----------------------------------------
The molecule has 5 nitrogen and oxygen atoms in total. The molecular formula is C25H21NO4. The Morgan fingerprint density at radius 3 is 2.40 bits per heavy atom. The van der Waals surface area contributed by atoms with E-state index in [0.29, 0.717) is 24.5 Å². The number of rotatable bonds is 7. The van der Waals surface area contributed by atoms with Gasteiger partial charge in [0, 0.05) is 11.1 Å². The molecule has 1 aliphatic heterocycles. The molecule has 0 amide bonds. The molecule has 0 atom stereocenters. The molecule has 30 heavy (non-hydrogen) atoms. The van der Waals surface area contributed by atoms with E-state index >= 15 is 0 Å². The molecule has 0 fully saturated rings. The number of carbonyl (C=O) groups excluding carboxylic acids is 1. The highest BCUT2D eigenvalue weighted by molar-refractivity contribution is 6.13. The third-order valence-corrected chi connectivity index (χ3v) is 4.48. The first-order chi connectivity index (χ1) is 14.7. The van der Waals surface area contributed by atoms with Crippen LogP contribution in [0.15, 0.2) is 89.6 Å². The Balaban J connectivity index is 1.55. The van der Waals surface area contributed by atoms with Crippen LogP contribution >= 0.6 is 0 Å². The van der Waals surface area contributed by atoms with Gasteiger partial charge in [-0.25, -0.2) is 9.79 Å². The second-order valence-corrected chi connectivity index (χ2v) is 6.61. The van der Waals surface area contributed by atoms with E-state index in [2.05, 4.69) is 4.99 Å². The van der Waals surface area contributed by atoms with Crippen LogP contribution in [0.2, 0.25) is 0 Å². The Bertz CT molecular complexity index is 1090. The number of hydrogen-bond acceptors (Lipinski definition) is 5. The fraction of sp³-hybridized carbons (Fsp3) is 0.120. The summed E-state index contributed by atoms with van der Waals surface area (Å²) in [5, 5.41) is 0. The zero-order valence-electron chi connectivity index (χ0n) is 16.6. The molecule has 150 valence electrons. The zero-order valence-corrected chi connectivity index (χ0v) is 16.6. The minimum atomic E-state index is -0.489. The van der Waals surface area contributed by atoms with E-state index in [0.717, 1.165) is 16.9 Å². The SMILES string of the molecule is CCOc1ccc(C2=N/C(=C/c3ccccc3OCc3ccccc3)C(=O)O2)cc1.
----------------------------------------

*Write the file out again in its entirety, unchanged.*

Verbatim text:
The molecule has 5 nitrogen and oxygen atoms in total. The molecular formula is C25H21NO4. The Morgan fingerprint density at radius 3 is 2.40 bits per heavy atom. The van der Waals surface area contributed by atoms with E-state index in [0.29, 0.717) is 24.5 Å². The number of rotatable bonds is 7. The van der Waals surface area contributed by atoms with Gasteiger partial charge in [0, 0.05) is 11.1 Å². The molecule has 1 aliphatic heterocycles. The molecule has 0 amide bonds. The molecule has 0 atom stereocenters. The molecule has 30 heavy (non-hydrogen) atoms. The van der Waals surface area contributed by atoms with E-state index >= 15 is 0 Å². The molecule has 0 fully saturated rings. The number of carbonyl (C=O) groups excluding carboxylic acids is 1. The highest BCUT2D eigenvalue weighted by molar-refractivity contribution is 6.13. The third-order valence-corrected chi connectivity index (χ3v) is 4.48. The first-order chi connectivity index (χ1) is 14.7. The van der Waals surface area contributed by atoms with Crippen LogP contribution in [0.15, 0.2) is 89.6 Å². The Balaban J connectivity index is 1.55. The van der Waals surface area contributed by atoms with Crippen LogP contribution >= 0.6 is 0 Å². The van der Waals surface area contributed by atoms with Gasteiger partial charge in [-0.25, -0.2) is 9.79 Å². The second-order valence-corrected chi connectivity index (χ2v) is 6.61. The van der Waals surface area contributed by atoms with E-state index in [2.05, 4.69) is 4.99 Å². The van der Waals surface area contributed by atoms with Crippen LogP contribution in [0.2, 0.25) is 0 Å². The Bertz CT molecular complexity index is 1090. The number of hydrogen-bond acceptors (Lipinski definition) is 5. The fraction of sp³-hybridized carbons (Fsp3) is 0.120. The summed E-state index contributed by atoms with van der Waals surface area (Å²) in [5, 5.41) is 0. The zero-order valence-electron chi connectivity index (χ0n) is 16.6. The molecule has 150 valence electrons. The zero-order valence-corrected chi connectivity index (χ0v) is 16.6. The minimum atomic E-state index is -0.489. The van der Waals surface area contributed by atoms with E-state index in [0.717, 1.165) is 16.9 Å². The SMILES string of the molecule is CCOc1ccc(C2=N/C(=C/c3ccccc3OCc3ccccc3)C(=O)O2)cc1.